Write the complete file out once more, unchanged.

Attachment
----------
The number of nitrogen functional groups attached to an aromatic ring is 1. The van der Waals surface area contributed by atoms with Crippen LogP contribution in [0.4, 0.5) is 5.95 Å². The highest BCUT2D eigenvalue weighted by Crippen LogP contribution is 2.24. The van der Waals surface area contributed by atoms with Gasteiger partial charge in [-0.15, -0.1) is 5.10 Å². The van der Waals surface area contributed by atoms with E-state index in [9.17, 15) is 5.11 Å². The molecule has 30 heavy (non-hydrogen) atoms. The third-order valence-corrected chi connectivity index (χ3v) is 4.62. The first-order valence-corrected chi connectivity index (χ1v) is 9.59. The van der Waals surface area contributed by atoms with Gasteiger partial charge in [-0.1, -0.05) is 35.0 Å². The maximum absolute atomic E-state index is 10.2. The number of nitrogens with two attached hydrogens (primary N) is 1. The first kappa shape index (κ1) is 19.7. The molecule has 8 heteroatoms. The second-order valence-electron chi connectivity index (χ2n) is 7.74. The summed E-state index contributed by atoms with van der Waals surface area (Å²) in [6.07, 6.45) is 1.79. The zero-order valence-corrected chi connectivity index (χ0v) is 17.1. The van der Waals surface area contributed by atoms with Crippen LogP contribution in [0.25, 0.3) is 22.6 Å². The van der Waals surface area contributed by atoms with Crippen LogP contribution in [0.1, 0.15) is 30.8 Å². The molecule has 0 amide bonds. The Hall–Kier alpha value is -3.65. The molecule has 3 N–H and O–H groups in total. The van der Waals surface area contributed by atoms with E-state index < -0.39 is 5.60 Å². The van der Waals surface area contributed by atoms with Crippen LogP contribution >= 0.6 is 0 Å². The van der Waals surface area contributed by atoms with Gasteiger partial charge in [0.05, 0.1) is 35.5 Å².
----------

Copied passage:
The number of nitrogen functional groups attached to an aromatic ring is 1. The van der Waals surface area contributed by atoms with Crippen LogP contribution in [0.4, 0.5) is 5.95 Å². The highest BCUT2D eigenvalue weighted by Crippen LogP contribution is 2.24. The van der Waals surface area contributed by atoms with Gasteiger partial charge in [-0.15, -0.1) is 5.10 Å². The van der Waals surface area contributed by atoms with E-state index in [9.17, 15) is 5.11 Å². The molecule has 30 heavy (non-hydrogen) atoms. The third-order valence-corrected chi connectivity index (χ3v) is 4.62. The first-order valence-corrected chi connectivity index (χ1v) is 9.59. The van der Waals surface area contributed by atoms with Gasteiger partial charge in [-0.1, -0.05) is 35.0 Å². The maximum absolute atomic E-state index is 10.2. The number of nitrogens with two attached hydrogens (primary N) is 1. The first kappa shape index (κ1) is 19.7. The molecule has 8 heteroatoms. The second-order valence-electron chi connectivity index (χ2n) is 7.74. The summed E-state index contributed by atoms with van der Waals surface area (Å²) in [6.07, 6.45) is 1.79. The zero-order valence-corrected chi connectivity index (χ0v) is 17.1. The van der Waals surface area contributed by atoms with Crippen LogP contribution in [0.25, 0.3) is 22.6 Å². The van der Waals surface area contributed by atoms with Crippen LogP contribution in [0.1, 0.15) is 30.8 Å². The molecule has 0 amide bonds. The Hall–Kier alpha value is -3.65. The molecule has 3 N–H and O–H groups in total. The van der Waals surface area contributed by atoms with E-state index < -0.39 is 5.60 Å². The van der Waals surface area contributed by atoms with Crippen LogP contribution >= 0.6 is 0 Å². The van der Waals surface area contributed by atoms with Gasteiger partial charge in [0.05, 0.1) is 35.5 Å².